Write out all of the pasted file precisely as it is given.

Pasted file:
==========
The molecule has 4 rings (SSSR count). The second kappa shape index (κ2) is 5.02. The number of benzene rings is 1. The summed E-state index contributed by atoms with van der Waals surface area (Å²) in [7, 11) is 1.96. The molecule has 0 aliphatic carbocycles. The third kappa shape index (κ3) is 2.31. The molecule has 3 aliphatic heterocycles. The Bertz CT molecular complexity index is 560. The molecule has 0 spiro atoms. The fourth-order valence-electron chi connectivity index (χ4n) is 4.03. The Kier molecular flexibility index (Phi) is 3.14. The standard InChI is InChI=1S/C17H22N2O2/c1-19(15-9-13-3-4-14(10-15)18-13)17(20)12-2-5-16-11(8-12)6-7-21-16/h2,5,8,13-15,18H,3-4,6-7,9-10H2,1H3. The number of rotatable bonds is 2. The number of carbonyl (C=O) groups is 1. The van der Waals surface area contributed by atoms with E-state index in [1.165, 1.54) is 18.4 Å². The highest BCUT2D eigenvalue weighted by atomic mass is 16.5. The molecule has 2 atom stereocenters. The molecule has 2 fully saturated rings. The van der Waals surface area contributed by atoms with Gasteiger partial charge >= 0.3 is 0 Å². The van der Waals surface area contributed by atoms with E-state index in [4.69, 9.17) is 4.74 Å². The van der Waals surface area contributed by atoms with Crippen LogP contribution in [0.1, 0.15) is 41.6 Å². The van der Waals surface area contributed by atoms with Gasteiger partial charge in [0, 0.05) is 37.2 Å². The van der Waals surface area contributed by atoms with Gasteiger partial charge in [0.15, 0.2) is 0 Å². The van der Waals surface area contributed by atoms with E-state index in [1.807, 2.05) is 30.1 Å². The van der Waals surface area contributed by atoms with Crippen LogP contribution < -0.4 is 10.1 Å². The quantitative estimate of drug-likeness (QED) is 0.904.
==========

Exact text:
The molecule has 4 rings (SSSR count). The second kappa shape index (κ2) is 5.02. The number of benzene rings is 1. The summed E-state index contributed by atoms with van der Waals surface area (Å²) in [7, 11) is 1.96. The molecule has 0 aliphatic carbocycles. The third kappa shape index (κ3) is 2.31. The molecule has 3 aliphatic heterocycles. The Bertz CT molecular complexity index is 560. The molecule has 0 spiro atoms. The fourth-order valence-electron chi connectivity index (χ4n) is 4.03. The Kier molecular flexibility index (Phi) is 3.14. The standard InChI is InChI=1S/C17H22N2O2/c1-19(15-9-13-3-4-14(10-15)18-13)17(20)12-2-5-16-11(8-12)6-7-21-16/h2,5,8,13-15,18H,3-4,6-7,9-10H2,1H3. The number of rotatable bonds is 2. The number of carbonyl (C=O) groups is 1. The van der Waals surface area contributed by atoms with E-state index in [1.165, 1.54) is 18.4 Å². The highest BCUT2D eigenvalue weighted by atomic mass is 16.5. The molecule has 2 atom stereocenters. The molecule has 2 fully saturated rings. The van der Waals surface area contributed by atoms with Gasteiger partial charge >= 0.3 is 0 Å². The van der Waals surface area contributed by atoms with E-state index in [4.69, 9.17) is 4.74 Å². The van der Waals surface area contributed by atoms with Crippen LogP contribution in [0.1, 0.15) is 41.6 Å². The van der Waals surface area contributed by atoms with Gasteiger partial charge in [0, 0.05) is 37.2 Å². The van der Waals surface area contributed by atoms with Gasteiger partial charge in [0.15, 0.2) is 0 Å². The van der Waals surface area contributed by atoms with E-state index in [1.807, 2.05) is 30.1 Å². The van der Waals surface area contributed by atoms with Crippen LogP contribution < -0.4 is 10.1 Å². The quantitative estimate of drug-likeness (QED) is 0.904.